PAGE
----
5 pm: Had a jog to Bexhill. Seafront was full of joggers, dog walkers, and bikes… cycling is going to be huge this year. Older people are great at social distancing, but millennials don’t seem to have the hang of it yet and carry on walking straight towards you, so I had to do a bit of dodging. It’s nothing personal, but I don’t want to catch this, thanks. Popped into the Co-op on the way home for loo roll and eggs (max 15 people at a time, self-employed bouncer on the door). Empty shelves, which is no surprise, but now the wine shelf and fridges have been stripped bare too. It’s official: the UK’s holing up for three weeks. 

Why aren’t retail staff wearing masks? I’ve been in all the supermarkets, and none of the checkout staff or security are wearing them. The chaps in the corner shops are. This is madness given the number of people they are coming into contact with and the delivery drivers bringing in new stock. We should be looking after these people as well as our NHS staff: they’re on the ‘retail frontline’ after all, and they have to put up with the public all day long…

8 pm: Channel 4 News. The teen on group chat with her mates all night, trying to host a Netflix party. Few tech glitches so it didn’t work, but we’ll try again tonight. Great idea, Netflix!

Some positive news:

After tweeting Dr Mark Ali (Private Harley Street Clinic) to suggest he should offer free COVID-19 testing for frontline workers, I see there’s been a massive backlash about him profiteering from a national crisis. He’s now lost his contract with the supplier so no private testing on his website. Still, he’s made a packet in a few weeks – perhaps he could donate some to the NHS.  

ExCel Centre in London to be turned into coronavirus hospital for up to 4,000 patients

Coronavirus: Joe Wicks keeps children fit with online PE classes

Your NHS Needs You – NHS call for a volunteer army. Join the GoSAM App. 405,000 recruits in one day! I’ll make calls and write letters of hope. 

Free Minecraft education pack to help kids stuck in quarantine. Armchair travel to the international space station and the inside of the human eye.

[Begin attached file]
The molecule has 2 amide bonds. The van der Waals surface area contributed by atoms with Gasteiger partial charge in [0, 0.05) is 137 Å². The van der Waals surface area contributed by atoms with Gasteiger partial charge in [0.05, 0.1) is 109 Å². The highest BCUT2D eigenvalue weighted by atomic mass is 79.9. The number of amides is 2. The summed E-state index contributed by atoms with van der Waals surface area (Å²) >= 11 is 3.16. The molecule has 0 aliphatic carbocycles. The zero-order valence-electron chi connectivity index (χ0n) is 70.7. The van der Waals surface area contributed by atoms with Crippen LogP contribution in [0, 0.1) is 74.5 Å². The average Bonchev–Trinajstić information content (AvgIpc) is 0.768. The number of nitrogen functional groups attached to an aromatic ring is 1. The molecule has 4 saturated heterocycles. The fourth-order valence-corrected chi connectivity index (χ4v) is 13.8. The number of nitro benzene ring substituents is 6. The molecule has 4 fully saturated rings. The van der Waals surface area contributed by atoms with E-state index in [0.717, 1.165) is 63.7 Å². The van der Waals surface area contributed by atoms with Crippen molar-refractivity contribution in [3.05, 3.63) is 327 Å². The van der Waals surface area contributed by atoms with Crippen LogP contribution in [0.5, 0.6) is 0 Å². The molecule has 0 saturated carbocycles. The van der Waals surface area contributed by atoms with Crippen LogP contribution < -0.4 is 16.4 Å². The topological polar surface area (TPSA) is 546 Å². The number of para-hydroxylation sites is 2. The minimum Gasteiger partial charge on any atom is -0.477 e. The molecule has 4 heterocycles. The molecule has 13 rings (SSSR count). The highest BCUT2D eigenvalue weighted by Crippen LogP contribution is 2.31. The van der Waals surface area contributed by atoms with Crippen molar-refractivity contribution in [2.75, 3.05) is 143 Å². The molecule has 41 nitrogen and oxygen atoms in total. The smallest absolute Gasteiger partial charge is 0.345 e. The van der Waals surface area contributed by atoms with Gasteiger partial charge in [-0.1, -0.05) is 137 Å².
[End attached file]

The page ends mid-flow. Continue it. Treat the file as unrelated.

Coronavirus: Can Couples Meet up? Couples should test their strength of feeling over whether to isolate together is the official advice from England’s deputy chief medical officer. “Couples need to make a choice and stick with it.”  

Company gives away 100,000 free sex toys and gifts to women stuck in self-isolation

Prada: the latest fashion brand to make medical face masks. Great to see the big brands making medical face masks, hand sanitiser, and funding studies into coronavirus and immunity and intensive care units. 

Enjoy reading this?

Clear messaging (& tone of voice) is crucial at all times – not just during coronavirus!

If you need a little help with your marketing activity in the coming weeks – get in touch today. Nicci@niccitalbot.com.

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Corona Diaries: How to Keep Your Business on Track

I’ve just finished six months of voluntary self-isolation writing a book, so it’s bizarre to find myself facing another one with COVID-19. Major new measures have been announced to protect people at highest risk of coronavirus, so I’ll be getting a letter this week asking me to stay at home for at least 12 weeks, as I take immuno-suppressants for rheumatoid arthritis. I work from home so it’s not a huge change to my daily routine, but I am feeling anxious about the lack of financial support for freelancers, and how I’m going to work and home-school a teenager in a small flat. I washed her school uniform last night – “Bin it!” she said gleefully, “I won’t be needing it.” 

One freelance colleague has lost £1,000 of photography bookings. Another, an events manager, has had all of her work cancelled. I’m lucky that I can work remotely for clients but some of my work has fallen off. I was due to start a three-month part-time contract to finish off the book – not heard a peep, and other work – also events-based, has stalled. I’ve put money aside for tax and other contingencies, but it’s not enough to see me through months of upheaval. Last week the Chancellor Rishi Sunak announced various measures to help companies and employees. Still, there’s not much support for creative freelancers and the five million self-employed in the UK. 

Employees have a guaranteed 80% of their income, up to £2,500 a month. In contrast, the self-employed have so far been advised to claim Statutory Sick Pay at £94.25 a week or Universal Credit, which is a minefield when you have unpredictable earnings. The eligibility criteria for UC include savings, which means those who set aside money for tax may be ineligible. Oliver Heald MP has said that Sunak will make a statement on the self-employed on Monday. Fingers crossed as so many of my freelancer friends are worried sick. 

The National Union of Journalists is lobbying for support for freelance workers. It has some policy recommendations here, e.g. that the 80% rule be extended to the self-employed, based on recent tax returns along with a temporary cancellation of the savings rule for UC. This would help freelance members at the bottom of the earnings scale. It seems to strengthen the case for a Universal Basic Income going forward! 

I can’t control the big stuff – my heart goes out to Italy – almost 800 deaths yesterday, and it’s heartbreaking to see a country brought to its knees. So, I’m focusing on the things I can control – my environment, self-care, online chats and campaigning, and using this unexpected pause to read, study online, and do some business planning.